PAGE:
My mother and I are both readers, but only once in a while do we recommend a book to one another that we like. She skews towards easy beach multigenerational sagas and anything by Nora Roberts. I generally do not. When we do find something that we both like, it is usually one that is an emotional wringer and then we blame each other for suggesting the book. I think that she wanted to punch me after she read “Me Before You”. I have similar feelings after having read this one. Thanks, Mother.
The source material is mined from real life events that are so horrific that it seems impossible to have taken place at all, let alone over the course of decades. Basically a sociopath was able to garner enough clout to have people, at best, look the other way and, at worst, assist her in stealing children to sell for profit. Housing them in abhorrent conditions and then parading them around like show ponies to wealthy people desperate to have children but unable to, Georgia Tann trafficked children for several decades. Caitlin_D wrote a great review about Tann’s biography here. I’m curious, but I think I need a breather from this book before I can jump into the non-fictional version.
The book goes back and forth between two stories: the five Foss children in 1930’s Tennessee and the present day Stafford family in South Carolina. It’s obvious from the start that there is a connection between the families, but the logistics of that build until the end of the book.
The story of the Foss children, told through the voice of the oldest sibling, Rill, who is 12, is the more compelling one. When their parents must leave for the hospital to seek help for the difficult delivery of breech twins, the five Foss children are taken from their home on the river and placed into the Tennessee Children’s Home Society. Rill tries to keep her siblings safe and close to her but one by one, they begin to disappear as they wait for their parents to return for them.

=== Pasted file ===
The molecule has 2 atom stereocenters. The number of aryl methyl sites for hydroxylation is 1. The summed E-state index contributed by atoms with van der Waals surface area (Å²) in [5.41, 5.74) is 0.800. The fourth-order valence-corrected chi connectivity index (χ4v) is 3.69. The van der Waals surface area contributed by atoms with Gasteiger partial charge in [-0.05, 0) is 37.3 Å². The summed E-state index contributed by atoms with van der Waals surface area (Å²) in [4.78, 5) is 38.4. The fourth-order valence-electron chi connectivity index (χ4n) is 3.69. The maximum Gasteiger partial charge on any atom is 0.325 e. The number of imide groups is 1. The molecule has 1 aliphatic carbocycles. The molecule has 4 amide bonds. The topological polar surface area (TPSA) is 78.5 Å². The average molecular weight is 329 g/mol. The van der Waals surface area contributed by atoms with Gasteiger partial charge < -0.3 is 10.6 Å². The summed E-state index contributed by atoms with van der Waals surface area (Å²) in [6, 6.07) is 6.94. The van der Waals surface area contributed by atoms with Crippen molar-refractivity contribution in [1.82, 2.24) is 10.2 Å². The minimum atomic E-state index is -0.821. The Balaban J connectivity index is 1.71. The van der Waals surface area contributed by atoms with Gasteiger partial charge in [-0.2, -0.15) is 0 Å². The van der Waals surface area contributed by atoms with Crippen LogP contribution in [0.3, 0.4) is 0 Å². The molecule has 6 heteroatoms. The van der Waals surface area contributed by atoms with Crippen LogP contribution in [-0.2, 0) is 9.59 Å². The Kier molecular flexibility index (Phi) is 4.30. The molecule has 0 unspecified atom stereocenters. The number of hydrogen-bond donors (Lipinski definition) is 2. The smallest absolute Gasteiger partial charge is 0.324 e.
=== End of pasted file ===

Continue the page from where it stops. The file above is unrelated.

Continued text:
The present day story line finds Avery, a member of a respected political Southern family, uncovering family secrets after her Grandmother begins to suffer from dementia. Both address the ties of family but the struggle to keep secrets hidden for political and social optics can’t hold a candle to the desperation of a 12-year-old girl trying to hang onto her siblings.
It was obviously a heart wrenching read, but a good book. There needs to be a better way to talk about books that are hard to read but worth it because enjoy doesn’t cut it. Appreciate? Maybe.
Check out Cannonball Read 10. Lots of reviews from lots of good people and all for a good cause.